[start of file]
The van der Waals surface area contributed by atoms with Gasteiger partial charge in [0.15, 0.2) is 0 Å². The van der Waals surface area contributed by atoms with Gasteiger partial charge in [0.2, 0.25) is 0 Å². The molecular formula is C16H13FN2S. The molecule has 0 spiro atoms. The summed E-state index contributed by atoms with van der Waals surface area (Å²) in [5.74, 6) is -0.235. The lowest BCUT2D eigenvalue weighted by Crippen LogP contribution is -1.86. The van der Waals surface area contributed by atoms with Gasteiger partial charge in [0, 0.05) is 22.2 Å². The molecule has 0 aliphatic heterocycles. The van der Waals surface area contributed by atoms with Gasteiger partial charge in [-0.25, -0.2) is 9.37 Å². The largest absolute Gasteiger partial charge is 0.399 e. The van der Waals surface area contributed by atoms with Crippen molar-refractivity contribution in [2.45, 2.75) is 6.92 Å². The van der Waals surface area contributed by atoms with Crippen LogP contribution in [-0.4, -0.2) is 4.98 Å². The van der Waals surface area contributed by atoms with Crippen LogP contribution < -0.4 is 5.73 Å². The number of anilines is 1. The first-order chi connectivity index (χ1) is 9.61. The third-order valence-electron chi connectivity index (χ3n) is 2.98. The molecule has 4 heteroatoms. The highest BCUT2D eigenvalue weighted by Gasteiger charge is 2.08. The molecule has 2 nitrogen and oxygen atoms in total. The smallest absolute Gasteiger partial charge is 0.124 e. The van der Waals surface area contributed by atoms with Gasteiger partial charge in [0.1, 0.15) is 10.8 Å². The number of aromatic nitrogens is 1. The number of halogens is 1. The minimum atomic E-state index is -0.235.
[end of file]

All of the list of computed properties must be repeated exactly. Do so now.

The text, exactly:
The van der Waals surface area contributed by atoms with Gasteiger partial charge in [0.15, 0.2) is 0 Å². The van der Waals surface area contributed by atoms with Gasteiger partial charge in [0.2, 0.25) is 0 Å². The molecular formula is C16H13FN2S. The molecule has 0 spiro atoms. The summed E-state index contributed by atoms with van der Waals surface area (Å²) in [5.74, 6) is -0.235. The lowest BCUT2D eigenvalue weighted by Crippen LogP contribution is -1.86. The van der Waals surface area contributed by atoms with Gasteiger partial charge in [0, 0.05) is 22.2 Å². The molecule has 0 aliphatic heterocycles. The van der Waals surface area contributed by atoms with Gasteiger partial charge in [-0.25, -0.2) is 9.37 Å². The largest absolute Gasteiger partial charge is 0.399 e. The van der Waals surface area contributed by atoms with Crippen molar-refractivity contribution in [2.45, 2.75) is 6.92 Å². The van der Waals surface area contributed by atoms with Crippen LogP contribution in [-0.4, -0.2) is 4.98 Å². The van der Waals surface area contributed by atoms with Crippen LogP contribution < -0.4 is 5.73 Å². The number of anilines is 1. The first-order chi connectivity index (χ1) is 9.61. The third-order valence-electron chi connectivity index (χ3n) is 2.98. The molecule has 4 heteroatoms. The highest BCUT2D eigenvalue weighted by Gasteiger charge is 2.08. The molecule has 2 nitrogen and oxygen atoms in total. The smallest absolute Gasteiger partial charge is 0.124 e. The van der Waals surface area contributed by atoms with Gasteiger partial charge in [0.1, 0.15) is 10.8 Å². The number of aromatic nitrogens is 1. The number of halogens is 1. The minimum atomic E-state index is -0.235.